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Teotihuacan: Birthplace of the Gods

By Edited Jul 16, 2016 1 2

Teotihuacan was a religious center in the Mexican Highland 30 miles north of Mexico City at an elevation of about 7000 feet. The city started early in the Christian Era. In 1-200 A. D., they started constructing the massive pyramids that define the site. The name Teotihuacan, or “birthplace of the gods,” was later given to the city by the Aztecs.

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The Avenue of the Dead from atop the Moon Pyramid. The Sun Pyramid is on the left and the Citidal and the Quetzalcoatl pyramid at the end of the avenue. Photo in public domain.

 Teotihuacan Builders

The culture that built the site isn’t known. The site doesn’t have writing or texts to determine the constructors. The Aztecs claimed to have built it, and Teotihuacan was the name they gave the city years after the site was abandoned. The Aztecs built the city on what is now Mexico City. The Toltec, Totonac, Zapotec, Mixtec or Maya have been considered as the constructors at one time or another. The Olmec influenced Teotihuacan, and all Mesoamerican cultures.

The City

Teotihuacan appeared to be a multicultural city. There is evidence Otomi, Zapotec, Mixtec, Maya and Totonac were among the population. At Teotihuacan’s peak in approximately 450 A. D. the city covered about eleven and a half square miles. It was the sixth largest city in the world with a population of approximately 100,000. Teotihuacan was bigger than Rome in the fourth century. The residents abandoned the city about 650 A. D. It’s influence covered the nearby region and as far South as the Maya civilization in Guatemala. Teotihuacan was a religious and commercial center with no fortifications or military influence. The military forays were to capture people for sacrificial purposes. The culture influenced all Mesoamerican art and religion. Other Mesoamerican cultures have similar gods, feathered serpents, religious practices, and human sacrifice.

 

 

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The Temple of Quetzalcoatl with serpent heads and rain gods. Public domain image.

The Temple of Quetzalcoatl

The Temple of Quetzalcoatl is located on the West side of the avenue between the two pyramids. It may have been where the priests lived. Inside are remnants of the original paintings. These are still colorful enough to give an idea of the arts vibrancy at the time they were painted.

The Pyramids

The Sun and Moon stepped pyramids are the most impressive structures on the site. They overpower the rest of the site even though all the buildings are coordinated.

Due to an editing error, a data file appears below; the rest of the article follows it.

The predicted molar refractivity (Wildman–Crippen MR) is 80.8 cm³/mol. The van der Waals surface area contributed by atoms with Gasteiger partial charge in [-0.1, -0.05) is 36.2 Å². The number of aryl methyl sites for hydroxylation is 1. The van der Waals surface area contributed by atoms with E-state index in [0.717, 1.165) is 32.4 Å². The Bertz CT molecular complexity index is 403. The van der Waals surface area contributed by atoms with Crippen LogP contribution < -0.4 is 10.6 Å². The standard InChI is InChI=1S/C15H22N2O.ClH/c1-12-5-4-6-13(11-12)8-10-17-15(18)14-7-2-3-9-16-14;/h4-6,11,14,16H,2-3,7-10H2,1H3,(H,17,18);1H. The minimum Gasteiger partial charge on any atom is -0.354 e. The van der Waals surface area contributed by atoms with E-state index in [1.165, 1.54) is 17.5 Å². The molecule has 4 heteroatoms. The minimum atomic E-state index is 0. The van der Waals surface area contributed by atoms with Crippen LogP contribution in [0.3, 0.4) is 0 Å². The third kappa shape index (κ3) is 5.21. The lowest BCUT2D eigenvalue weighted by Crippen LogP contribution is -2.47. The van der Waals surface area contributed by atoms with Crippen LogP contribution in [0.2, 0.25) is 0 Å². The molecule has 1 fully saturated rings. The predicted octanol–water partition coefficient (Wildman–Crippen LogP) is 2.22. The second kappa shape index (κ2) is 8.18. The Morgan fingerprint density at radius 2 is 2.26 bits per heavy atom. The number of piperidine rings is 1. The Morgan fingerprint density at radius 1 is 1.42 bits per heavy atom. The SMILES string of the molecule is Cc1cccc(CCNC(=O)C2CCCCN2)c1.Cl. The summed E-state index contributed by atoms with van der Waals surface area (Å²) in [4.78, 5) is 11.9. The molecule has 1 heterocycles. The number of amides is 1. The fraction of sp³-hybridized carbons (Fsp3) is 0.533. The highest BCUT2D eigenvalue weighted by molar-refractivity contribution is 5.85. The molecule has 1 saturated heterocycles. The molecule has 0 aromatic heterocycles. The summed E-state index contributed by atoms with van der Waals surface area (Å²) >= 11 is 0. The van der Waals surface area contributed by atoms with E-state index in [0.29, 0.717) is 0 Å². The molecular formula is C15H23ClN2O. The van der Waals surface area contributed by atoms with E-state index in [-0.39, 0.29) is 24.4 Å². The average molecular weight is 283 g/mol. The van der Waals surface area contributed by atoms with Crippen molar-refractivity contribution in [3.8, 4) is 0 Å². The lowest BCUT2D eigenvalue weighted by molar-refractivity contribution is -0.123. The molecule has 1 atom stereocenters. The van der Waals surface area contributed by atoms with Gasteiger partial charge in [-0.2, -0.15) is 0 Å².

The smaller Moon pyramid is the smallest and it is on the North end of the Avenue of the Dead and faces South. The pyramid of the Sun is on the East side of the avenue, and faces West. It is about a kilometer from the Moon pyramid. Both had temples on top when they were finished.

The feathered serpent pyramid faces West on the Citadels East wall. It is a small six-step pyramid. The façade is decorated with sculptures of the feathered serpent, Quetzalcoatl, and the rain god, Tlaoc. Some still have remnants of the original paint. Over a hundred sacrificial victims are buried inside.

The pyramids do contain burials, but that doesn’t appear to be the main purpose. It was not like the Egyptians who built their pyramids to be Pharaohs tombs.

 The Avenue of the Dead

The name, Avenue of the Dead, is the Aztec name, as they thought the temples and pyramids that flanked it were tombs. These temples and pyramids have sculptures of Quetzalcoatl, and Tlaoc, the rain god on their faces. They are low and flat. These temples have 2 or 3 steps.

The avenue is about two kilometers from the Moon pyramid to the Citadel. Its orientation is 15.5 degrees clockwise off North. The avenue may be excavated further South in the future.

The Citadel

The Citadel was thought to be on the Southern end of the city, but the city was divided into quarters, and the avenue actually extends past the Citadel. It is a large square area with walls. It is thought to be ceremonial gathering area that was big enough to contain the entire population inside the walls.

The origins and builders of this city are open for debate, but Teotihuacan is an impressive place to see. The size, the art and architecture are all stunning. Teotihuacan tours are among the most popular in the world. It is a humbling experience to stand and walk through the ancient pyramids and temples.

 

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Comments

Dec 30, 2011 9:13pm
Aleo
A fascinating place to visit.
Dec 31, 2011 6:23am
heanders
I was there years ago. It should be on the must see list for anyone that passes through the area.
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